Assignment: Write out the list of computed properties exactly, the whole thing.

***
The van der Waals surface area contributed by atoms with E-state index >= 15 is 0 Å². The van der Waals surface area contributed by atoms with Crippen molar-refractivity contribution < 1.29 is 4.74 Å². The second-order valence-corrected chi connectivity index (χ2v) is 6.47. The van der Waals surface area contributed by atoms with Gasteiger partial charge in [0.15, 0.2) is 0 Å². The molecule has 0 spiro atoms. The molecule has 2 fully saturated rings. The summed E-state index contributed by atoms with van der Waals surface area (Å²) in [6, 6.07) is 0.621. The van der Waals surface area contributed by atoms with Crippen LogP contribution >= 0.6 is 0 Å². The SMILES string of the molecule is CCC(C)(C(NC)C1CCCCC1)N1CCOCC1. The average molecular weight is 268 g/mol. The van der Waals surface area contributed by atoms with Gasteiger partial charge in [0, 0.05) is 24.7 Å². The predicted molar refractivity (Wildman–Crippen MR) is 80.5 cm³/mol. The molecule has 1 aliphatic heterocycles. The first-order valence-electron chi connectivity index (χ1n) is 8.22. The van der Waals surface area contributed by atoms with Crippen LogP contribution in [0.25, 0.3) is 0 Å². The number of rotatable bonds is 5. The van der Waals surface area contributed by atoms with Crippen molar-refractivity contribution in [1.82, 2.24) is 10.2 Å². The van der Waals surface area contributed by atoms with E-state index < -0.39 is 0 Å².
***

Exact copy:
The van der Waals surface area contributed by atoms with E-state index >= 15 is 0 Å². The van der Waals surface area contributed by atoms with Crippen molar-refractivity contribution < 1.29 is 4.74 Å². The second-order valence-corrected chi connectivity index (χ2v) is 6.47. The van der Waals surface area contributed by atoms with Gasteiger partial charge in [0.15, 0.2) is 0 Å². The molecule has 0 spiro atoms. The molecule has 2 fully saturated rings. The summed E-state index contributed by atoms with van der Waals surface area (Å²) in [6, 6.07) is 0.621. The van der Waals surface area contributed by atoms with Crippen LogP contribution >= 0.6 is 0 Å². The SMILES string of the molecule is CCC(C)(C(NC)C1CCCCC1)N1CCOCC1. The average molecular weight is 268 g/mol. The van der Waals surface area contributed by atoms with Gasteiger partial charge in [0, 0.05) is 24.7 Å². The predicted molar refractivity (Wildman–Crippen MR) is 80.5 cm³/mol. The molecule has 1 aliphatic heterocycles. The first-order valence-electron chi connectivity index (χ1n) is 8.22. The van der Waals surface area contributed by atoms with Crippen LogP contribution in [0.25, 0.3) is 0 Å². The number of rotatable bonds is 5. The van der Waals surface area contributed by atoms with Crippen molar-refractivity contribution in [1.82, 2.24) is 10.2 Å². The van der Waals surface area contributed by atoms with E-state index < -0.39 is 0 Å².